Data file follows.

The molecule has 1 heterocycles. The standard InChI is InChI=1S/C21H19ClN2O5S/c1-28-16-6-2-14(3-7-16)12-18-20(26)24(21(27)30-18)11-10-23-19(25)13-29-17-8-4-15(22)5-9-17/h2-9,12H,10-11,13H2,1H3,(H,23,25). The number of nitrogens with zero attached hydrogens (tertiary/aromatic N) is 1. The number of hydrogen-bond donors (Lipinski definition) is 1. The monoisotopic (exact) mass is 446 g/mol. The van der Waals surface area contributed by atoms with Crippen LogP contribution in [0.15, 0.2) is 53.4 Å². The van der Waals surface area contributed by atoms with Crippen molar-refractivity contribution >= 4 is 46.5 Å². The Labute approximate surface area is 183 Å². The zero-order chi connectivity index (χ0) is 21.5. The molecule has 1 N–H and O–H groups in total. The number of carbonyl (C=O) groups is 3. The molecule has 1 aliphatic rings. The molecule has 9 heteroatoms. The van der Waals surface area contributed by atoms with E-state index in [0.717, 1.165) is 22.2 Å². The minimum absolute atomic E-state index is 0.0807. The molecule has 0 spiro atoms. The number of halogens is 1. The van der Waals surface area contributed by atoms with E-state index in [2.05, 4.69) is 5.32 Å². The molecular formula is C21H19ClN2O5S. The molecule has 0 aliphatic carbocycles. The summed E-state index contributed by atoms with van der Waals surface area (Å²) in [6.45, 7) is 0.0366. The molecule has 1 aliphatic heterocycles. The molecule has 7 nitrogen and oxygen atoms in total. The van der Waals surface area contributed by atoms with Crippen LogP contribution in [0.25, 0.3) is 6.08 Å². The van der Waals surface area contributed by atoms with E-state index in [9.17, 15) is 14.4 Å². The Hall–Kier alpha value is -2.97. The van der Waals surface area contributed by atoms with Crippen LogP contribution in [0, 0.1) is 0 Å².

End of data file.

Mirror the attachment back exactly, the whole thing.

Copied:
The molecule has 1 heterocycles. The standard InChI is InChI=1S/C21H19ClN2O5S/c1-28-16-6-2-14(3-7-16)12-18-20(26)24(21(27)30-18)11-10-23-19(25)13-29-17-8-4-15(22)5-9-17/h2-9,12H,10-11,13H2,1H3,(H,23,25). The number of nitrogens with zero attached hydrogens (tertiary/aromatic N) is 1. The number of hydrogen-bond donors (Lipinski definition) is 1. The monoisotopic (exact) mass is 446 g/mol. The van der Waals surface area contributed by atoms with Crippen LogP contribution in [0.15, 0.2) is 53.4 Å². The van der Waals surface area contributed by atoms with Crippen molar-refractivity contribution >= 4 is 46.5 Å². The Labute approximate surface area is 183 Å². The zero-order chi connectivity index (χ0) is 21.5. The molecule has 1 N–H and O–H groups in total. The number of carbonyl (C=O) groups is 3. The molecule has 1 aliphatic rings. The molecule has 9 heteroatoms. The van der Waals surface area contributed by atoms with E-state index in [0.717, 1.165) is 22.2 Å². The minimum absolute atomic E-state index is 0.0807. The molecule has 0 spiro atoms. The number of halogens is 1. The van der Waals surface area contributed by atoms with E-state index in [2.05, 4.69) is 5.32 Å². The molecular formula is C21H19ClN2O5S. The molecule has 0 aliphatic carbocycles. The summed E-state index contributed by atoms with van der Waals surface area (Å²) in [6.45, 7) is 0.0366. The molecule has 1 aliphatic heterocycles. The molecule has 7 nitrogen and oxygen atoms in total. The van der Waals surface area contributed by atoms with Crippen LogP contribution in [0.25, 0.3) is 6.08 Å². The van der Waals surface area contributed by atoms with E-state index in [9.17, 15) is 14.4 Å². The Hall–Kier alpha value is -2.97. The van der Waals surface area contributed by atoms with Crippen LogP contribution in [0, 0.1) is 0 Å².